Scientists at U.S. conference speak out in support of evolution

Scientists at a large annual gathering rallied in support of evolution, speaking out against what they call an assault on science from religious conservatives. A group at the American Association for the Advancement of Science, the largest U.S. gathering of scientists, on Sunday announced the formation of an alliance to defend evolution.

"We are not rolling over on this," Alan Leshner, chief executive of AAAS and executive publisher of the journal Science, told the St. Louis Post-Dispatch. "It's too important to the nation and to the nation's children." The new organization, the Alliance for Science, brings together scientists, scientific groups and supporters to create graduate fellowships, increase funding for research, train math and science teachers, and build tax incentives for research and development, said co-chairman Paul Forbes.

Scientists enlisted the help of about 300 teachers from across the Midwest who attended the conference to discuss the national debate over evolution. Some teachers told of parents who insist they abandon high school biology texts in favor of biblical creationism or intelligent design, the theory that life is so complex that it must be the work of a supernatural designer.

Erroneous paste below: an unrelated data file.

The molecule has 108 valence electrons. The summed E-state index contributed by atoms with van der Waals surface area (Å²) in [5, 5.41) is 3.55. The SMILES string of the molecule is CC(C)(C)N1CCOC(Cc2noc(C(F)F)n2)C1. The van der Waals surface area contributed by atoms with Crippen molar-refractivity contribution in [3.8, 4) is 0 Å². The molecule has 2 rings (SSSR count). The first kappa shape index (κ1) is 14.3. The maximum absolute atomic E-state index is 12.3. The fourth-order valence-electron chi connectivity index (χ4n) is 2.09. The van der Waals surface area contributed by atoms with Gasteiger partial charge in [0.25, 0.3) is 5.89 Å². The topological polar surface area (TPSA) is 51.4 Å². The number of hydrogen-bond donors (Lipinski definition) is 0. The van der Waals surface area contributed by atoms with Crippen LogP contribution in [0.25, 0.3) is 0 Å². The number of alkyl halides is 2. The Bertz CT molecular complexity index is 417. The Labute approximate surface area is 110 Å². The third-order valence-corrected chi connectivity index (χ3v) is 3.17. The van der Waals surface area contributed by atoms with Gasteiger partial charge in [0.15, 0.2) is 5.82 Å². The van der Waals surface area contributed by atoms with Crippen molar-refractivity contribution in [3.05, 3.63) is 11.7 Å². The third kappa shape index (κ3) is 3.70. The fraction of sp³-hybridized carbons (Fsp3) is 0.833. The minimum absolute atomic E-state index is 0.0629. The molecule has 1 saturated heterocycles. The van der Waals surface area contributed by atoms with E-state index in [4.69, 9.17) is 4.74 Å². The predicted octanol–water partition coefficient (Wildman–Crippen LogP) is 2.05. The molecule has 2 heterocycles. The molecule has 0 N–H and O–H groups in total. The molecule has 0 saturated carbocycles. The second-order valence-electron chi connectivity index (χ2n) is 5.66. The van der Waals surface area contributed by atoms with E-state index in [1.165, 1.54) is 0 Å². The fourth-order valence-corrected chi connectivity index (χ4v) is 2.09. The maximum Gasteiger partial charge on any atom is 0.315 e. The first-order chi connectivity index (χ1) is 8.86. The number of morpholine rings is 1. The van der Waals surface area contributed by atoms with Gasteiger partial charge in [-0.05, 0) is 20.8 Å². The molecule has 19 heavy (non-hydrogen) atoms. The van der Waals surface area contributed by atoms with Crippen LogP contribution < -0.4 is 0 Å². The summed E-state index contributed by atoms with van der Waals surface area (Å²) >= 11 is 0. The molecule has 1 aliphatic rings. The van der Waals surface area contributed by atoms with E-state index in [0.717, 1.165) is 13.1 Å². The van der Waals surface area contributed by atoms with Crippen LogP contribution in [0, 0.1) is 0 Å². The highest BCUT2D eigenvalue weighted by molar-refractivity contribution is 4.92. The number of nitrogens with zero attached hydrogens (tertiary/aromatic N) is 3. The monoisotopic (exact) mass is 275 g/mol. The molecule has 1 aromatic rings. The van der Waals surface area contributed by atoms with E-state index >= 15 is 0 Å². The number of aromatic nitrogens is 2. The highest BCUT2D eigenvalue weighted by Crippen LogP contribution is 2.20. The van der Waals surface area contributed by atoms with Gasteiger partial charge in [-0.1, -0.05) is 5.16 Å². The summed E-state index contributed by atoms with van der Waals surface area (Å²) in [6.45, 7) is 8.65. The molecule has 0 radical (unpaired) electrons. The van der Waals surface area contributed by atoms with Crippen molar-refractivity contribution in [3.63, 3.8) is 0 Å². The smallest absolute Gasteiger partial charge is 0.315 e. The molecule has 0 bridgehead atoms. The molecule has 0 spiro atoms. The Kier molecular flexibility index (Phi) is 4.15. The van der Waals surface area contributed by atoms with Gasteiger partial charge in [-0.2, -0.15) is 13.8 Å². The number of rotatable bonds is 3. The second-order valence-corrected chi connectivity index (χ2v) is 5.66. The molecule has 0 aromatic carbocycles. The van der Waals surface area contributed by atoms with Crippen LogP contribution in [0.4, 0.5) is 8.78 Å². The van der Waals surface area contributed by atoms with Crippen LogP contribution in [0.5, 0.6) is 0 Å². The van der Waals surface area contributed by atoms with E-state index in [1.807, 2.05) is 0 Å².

Critics saw the gathering as a sign of insecurity. "I don't understand how you can have a discussion of intelligent design if you only invite critics," said John West, a senior fellow at the Discovery Institute, a Seattle think tank that supports scholars researching intelligent design. "That sounds like a monologue, not a discussion. I thought this was supposed to be science, not a pep rally."

The Cleveland, Missouri-based Creation Science Association for Mid America believes in a literal interpretation of the Bible as a basis for much of science. President Tom Willis called the scientists "desperate." "Most would be out of a job if they couldn't sell evolution to children," Willis said.

The debate has touched public schools across the United States. In December, a judge in Dover, Pennsylvania, ruled that intelligent design "is not science." Last year, a federal judge ordered a school system in Georgia to remove from biology textbooks some stickers that called evolution into question.

Dozens of states are debating the issue. Missouri legislators have tried three times since 2003 to change how science is taught in public schools. Each ultimately failed, but another bill has been introduced this year, reports the AP.


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